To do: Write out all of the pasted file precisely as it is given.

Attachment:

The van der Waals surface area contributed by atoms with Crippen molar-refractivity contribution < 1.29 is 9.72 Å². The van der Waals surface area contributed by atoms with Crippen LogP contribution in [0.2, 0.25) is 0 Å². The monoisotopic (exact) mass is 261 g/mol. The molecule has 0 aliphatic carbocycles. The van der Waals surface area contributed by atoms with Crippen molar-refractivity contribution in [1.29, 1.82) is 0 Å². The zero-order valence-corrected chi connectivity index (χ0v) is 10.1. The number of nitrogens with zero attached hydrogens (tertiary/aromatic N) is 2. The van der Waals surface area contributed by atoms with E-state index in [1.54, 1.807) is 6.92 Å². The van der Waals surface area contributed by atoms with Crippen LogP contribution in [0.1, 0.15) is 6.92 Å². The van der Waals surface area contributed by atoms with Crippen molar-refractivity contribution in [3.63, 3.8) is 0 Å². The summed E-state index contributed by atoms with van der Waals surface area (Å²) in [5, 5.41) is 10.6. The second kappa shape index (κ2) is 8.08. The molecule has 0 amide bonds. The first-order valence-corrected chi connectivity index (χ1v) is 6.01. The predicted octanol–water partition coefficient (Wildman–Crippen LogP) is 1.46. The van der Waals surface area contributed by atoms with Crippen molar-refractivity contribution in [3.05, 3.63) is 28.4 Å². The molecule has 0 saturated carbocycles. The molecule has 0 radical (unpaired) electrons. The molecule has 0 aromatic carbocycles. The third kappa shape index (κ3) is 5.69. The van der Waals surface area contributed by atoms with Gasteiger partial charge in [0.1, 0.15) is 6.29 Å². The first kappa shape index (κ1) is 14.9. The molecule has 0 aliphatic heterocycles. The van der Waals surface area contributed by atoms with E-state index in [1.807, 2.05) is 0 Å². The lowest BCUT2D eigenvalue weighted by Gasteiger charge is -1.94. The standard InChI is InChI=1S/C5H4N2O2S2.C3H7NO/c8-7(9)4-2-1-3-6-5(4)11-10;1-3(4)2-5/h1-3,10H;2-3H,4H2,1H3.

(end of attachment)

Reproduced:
The van der Waals surface area contributed by atoms with Crippen molar-refractivity contribution < 1.29 is 9.72 Å². The van der Waals surface area contributed by atoms with Crippen LogP contribution in [0.2, 0.25) is 0 Å². The monoisotopic (exact) mass is 261 g/mol. The molecule has 0 aliphatic carbocycles. The van der Waals surface area contributed by atoms with Crippen molar-refractivity contribution in [1.29, 1.82) is 0 Å². The zero-order valence-corrected chi connectivity index (χ0v) is 10.1. The number of nitrogens with zero attached hydrogens (tertiary/aromatic N) is 2. The van der Waals surface area contributed by atoms with E-state index in [1.54, 1.807) is 6.92 Å². The van der Waals surface area contributed by atoms with Crippen LogP contribution in [0.1, 0.15) is 6.92 Å². The van der Waals surface area contributed by atoms with Crippen molar-refractivity contribution in [3.63, 3.8) is 0 Å². The summed E-state index contributed by atoms with van der Waals surface area (Å²) in [5, 5.41) is 10.6. The second kappa shape index (κ2) is 8.08. The molecule has 0 amide bonds. The first-order valence-corrected chi connectivity index (χ1v) is 6.01. The predicted octanol–water partition coefficient (Wildman–Crippen LogP) is 1.46. The van der Waals surface area contributed by atoms with Crippen molar-refractivity contribution in [3.05, 3.63) is 28.4 Å². The molecule has 0 saturated carbocycles. The molecule has 0 radical (unpaired) electrons. The molecule has 0 aromatic carbocycles. The third kappa shape index (κ3) is 5.69. The van der Waals surface area contributed by atoms with Gasteiger partial charge in [0.1, 0.15) is 6.29 Å². The first kappa shape index (κ1) is 14.9. The molecule has 0 aliphatic heterocycles. The van der Waals surface area contributed by atoms with E-state index in [1.807, 2.05) is 0 Å². The lowest BCUT2D eigenvalue weighted by Gasteiger charge is -1.94. The standard InChI is InChI=1S/C5H4N2O2S2.C3H7NO/c8-7(9)4-2-1-3-6-5(4)11-10;1-3(4)2-5/h1-3,10H;2-3H,4H2,1H3.